The Czech government prolonged the limitations on the free movement of people across the country over the coronavirus pandemic until April 1, extending the ban that was to expire on Tuesday.
Deputy Prime Minister and Minister of the Interior Jan Hamáček announced the extension of all restrictions after Monday’s government meeting.
In addition to the ban on the free movement of persons, most shops, restaurants, and bars remain closed in the Czech Republic. People can only leave home with their mouths and noses covered.
According to Minister of Education Robert Plaga’s yesterday’s announcement, schools in the Czech Republic will remain closed until at least the second half of May.
However, the government does not count on shortening the summer holidays that Czech pupils have in July and August.
The government has also tightened the conditions for crossing national borders.
People living in the Czech Republic but working abroad will be given a choice. Either they leave the Czech Republic and stay for three weeks at their place of employment, and will be quarantined after that, or give up their jobs.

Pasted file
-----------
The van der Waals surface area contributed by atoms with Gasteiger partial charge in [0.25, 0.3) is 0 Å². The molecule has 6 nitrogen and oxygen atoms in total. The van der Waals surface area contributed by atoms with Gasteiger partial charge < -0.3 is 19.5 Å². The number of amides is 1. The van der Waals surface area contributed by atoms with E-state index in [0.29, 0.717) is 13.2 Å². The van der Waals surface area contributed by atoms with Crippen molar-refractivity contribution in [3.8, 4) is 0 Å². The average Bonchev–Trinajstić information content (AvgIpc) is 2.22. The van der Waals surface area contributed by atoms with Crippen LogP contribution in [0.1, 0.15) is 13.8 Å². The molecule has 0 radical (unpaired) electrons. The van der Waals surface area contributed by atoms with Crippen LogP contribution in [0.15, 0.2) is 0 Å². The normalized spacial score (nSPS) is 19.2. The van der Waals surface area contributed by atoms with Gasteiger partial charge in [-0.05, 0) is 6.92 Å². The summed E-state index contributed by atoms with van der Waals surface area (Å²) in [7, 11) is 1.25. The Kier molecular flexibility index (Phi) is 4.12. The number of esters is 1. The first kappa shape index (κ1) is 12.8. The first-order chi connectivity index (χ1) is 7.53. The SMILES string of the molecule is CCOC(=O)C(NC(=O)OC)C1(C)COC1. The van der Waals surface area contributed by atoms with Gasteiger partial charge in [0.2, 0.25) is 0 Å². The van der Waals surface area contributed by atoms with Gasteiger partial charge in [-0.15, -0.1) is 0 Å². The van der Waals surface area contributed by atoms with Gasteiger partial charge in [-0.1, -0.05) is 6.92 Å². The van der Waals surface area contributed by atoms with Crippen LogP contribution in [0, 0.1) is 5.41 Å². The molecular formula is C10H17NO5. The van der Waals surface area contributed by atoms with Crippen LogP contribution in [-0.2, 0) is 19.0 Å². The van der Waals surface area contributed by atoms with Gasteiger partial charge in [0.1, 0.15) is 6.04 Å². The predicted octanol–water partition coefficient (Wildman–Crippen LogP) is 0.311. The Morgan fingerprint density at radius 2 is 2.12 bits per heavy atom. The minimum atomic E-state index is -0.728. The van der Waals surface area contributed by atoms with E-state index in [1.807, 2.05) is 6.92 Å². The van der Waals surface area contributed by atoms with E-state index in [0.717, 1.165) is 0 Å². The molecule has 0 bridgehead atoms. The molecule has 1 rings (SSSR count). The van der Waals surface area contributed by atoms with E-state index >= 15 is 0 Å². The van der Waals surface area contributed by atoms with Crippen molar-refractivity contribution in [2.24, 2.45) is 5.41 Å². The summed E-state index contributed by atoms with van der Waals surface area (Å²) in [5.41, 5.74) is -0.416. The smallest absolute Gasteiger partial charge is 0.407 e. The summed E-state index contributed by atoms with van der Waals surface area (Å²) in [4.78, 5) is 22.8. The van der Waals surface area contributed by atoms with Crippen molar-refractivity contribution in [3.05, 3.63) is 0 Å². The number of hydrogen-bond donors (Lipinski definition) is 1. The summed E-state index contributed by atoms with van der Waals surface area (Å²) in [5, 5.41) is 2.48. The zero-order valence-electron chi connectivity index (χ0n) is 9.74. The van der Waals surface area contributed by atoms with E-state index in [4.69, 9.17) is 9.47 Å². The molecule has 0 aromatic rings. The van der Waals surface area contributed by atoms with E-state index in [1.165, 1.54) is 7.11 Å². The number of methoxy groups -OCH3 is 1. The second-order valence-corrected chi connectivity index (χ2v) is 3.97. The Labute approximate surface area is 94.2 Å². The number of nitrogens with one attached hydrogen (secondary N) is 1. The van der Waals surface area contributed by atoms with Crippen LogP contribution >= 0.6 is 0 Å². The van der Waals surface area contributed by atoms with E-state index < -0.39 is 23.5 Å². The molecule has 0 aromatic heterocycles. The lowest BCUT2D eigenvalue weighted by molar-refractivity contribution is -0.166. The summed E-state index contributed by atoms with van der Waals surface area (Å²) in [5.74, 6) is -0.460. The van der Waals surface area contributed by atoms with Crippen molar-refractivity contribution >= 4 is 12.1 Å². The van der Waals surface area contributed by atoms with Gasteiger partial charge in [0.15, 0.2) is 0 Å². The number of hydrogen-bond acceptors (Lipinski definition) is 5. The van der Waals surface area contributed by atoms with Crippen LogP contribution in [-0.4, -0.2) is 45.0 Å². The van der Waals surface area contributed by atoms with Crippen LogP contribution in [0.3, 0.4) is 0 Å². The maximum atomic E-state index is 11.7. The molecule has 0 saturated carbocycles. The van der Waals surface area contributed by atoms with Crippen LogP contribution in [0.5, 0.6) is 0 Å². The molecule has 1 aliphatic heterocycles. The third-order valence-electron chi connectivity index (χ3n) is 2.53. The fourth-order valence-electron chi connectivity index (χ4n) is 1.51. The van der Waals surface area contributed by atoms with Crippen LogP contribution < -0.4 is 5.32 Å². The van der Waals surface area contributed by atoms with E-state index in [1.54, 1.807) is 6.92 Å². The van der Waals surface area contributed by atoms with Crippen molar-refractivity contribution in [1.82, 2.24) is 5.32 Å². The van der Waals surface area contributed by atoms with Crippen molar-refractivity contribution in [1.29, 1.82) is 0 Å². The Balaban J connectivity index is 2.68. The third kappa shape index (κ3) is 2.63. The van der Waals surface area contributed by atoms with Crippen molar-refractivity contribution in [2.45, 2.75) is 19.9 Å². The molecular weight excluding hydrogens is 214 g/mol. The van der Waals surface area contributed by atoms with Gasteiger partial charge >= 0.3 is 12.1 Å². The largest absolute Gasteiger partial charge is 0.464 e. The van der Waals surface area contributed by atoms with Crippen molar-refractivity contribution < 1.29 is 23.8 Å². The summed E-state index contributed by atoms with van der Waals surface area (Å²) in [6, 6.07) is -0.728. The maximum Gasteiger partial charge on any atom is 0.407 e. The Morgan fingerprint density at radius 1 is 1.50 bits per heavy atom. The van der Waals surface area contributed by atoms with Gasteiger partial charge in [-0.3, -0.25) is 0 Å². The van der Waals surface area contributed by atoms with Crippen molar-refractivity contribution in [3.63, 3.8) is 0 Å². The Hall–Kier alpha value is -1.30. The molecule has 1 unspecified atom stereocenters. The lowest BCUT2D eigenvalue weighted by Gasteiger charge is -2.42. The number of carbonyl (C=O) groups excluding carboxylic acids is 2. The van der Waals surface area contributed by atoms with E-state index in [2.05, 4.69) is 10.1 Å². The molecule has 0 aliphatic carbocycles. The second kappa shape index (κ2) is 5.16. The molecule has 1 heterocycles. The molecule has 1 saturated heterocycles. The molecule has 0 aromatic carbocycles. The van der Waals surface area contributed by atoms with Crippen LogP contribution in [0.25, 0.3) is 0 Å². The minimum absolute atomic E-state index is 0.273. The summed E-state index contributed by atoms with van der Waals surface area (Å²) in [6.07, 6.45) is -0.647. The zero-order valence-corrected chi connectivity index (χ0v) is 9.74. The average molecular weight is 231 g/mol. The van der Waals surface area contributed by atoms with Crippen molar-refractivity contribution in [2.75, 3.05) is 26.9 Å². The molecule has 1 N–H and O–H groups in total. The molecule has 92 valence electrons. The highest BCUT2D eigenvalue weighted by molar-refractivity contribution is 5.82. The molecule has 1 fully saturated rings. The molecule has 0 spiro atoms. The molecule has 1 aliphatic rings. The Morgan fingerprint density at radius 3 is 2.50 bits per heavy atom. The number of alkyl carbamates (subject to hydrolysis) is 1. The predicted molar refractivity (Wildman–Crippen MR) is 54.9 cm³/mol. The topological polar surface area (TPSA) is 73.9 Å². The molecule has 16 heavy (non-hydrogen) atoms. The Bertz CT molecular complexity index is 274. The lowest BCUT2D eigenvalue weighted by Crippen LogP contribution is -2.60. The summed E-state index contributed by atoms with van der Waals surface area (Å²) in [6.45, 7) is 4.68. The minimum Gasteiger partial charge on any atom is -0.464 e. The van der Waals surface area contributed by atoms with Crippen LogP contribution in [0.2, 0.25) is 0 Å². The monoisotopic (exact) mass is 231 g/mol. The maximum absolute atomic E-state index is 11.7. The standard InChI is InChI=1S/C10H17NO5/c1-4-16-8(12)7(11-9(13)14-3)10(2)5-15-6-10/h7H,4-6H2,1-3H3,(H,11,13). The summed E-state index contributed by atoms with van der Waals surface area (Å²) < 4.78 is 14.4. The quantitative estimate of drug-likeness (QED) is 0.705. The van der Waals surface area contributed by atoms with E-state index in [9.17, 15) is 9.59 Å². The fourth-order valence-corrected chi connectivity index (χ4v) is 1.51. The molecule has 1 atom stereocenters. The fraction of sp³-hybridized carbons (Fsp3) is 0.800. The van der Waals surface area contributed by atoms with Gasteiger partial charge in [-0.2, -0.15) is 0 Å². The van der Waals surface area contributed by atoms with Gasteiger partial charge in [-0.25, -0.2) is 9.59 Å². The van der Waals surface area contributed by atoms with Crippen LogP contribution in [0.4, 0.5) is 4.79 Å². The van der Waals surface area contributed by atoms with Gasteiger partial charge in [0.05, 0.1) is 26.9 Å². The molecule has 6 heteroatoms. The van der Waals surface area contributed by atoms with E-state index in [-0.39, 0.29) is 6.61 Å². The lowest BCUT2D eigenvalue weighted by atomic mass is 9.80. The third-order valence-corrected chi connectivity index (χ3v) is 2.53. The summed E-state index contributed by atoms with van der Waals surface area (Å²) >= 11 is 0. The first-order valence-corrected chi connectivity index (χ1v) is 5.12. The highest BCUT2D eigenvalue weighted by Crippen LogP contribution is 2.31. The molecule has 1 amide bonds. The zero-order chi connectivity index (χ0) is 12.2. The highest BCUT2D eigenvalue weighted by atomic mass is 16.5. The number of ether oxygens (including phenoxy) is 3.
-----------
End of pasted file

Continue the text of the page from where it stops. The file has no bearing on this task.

The state will carry out strict controls at the borders with Germany and Austria. On the other hand, nothing changes in the case of Poland and Slovakia, and employees can continue to travel to these countries daily.
The government also wants to prevent mass redundancies as a result of the coronavirus crisis.
It has therefore approved measures to support firms that will be paid, among other things, between 50 and 80 percent of employee wages depending on the extent of production or service constraints.
Finance Minister Alena Schillerová also announced that she would ask the European Commission on Tuesday to authorize an exemption from customs duties and taxes for medical supplies intended to combat coronavirus in order to make them cheaper.
Title image: People wearing face masks walk downtown in Prague, Czech Republic, Monday, March 23, 2020. Czech Republic has made it mandatory that all people must cover their mouths and noses in public to stem the spread of the novel coronavirus called COVID-19. Improvised methods such as a scarf or homemade mask are allowed. (AP Photo/Petr David Josek)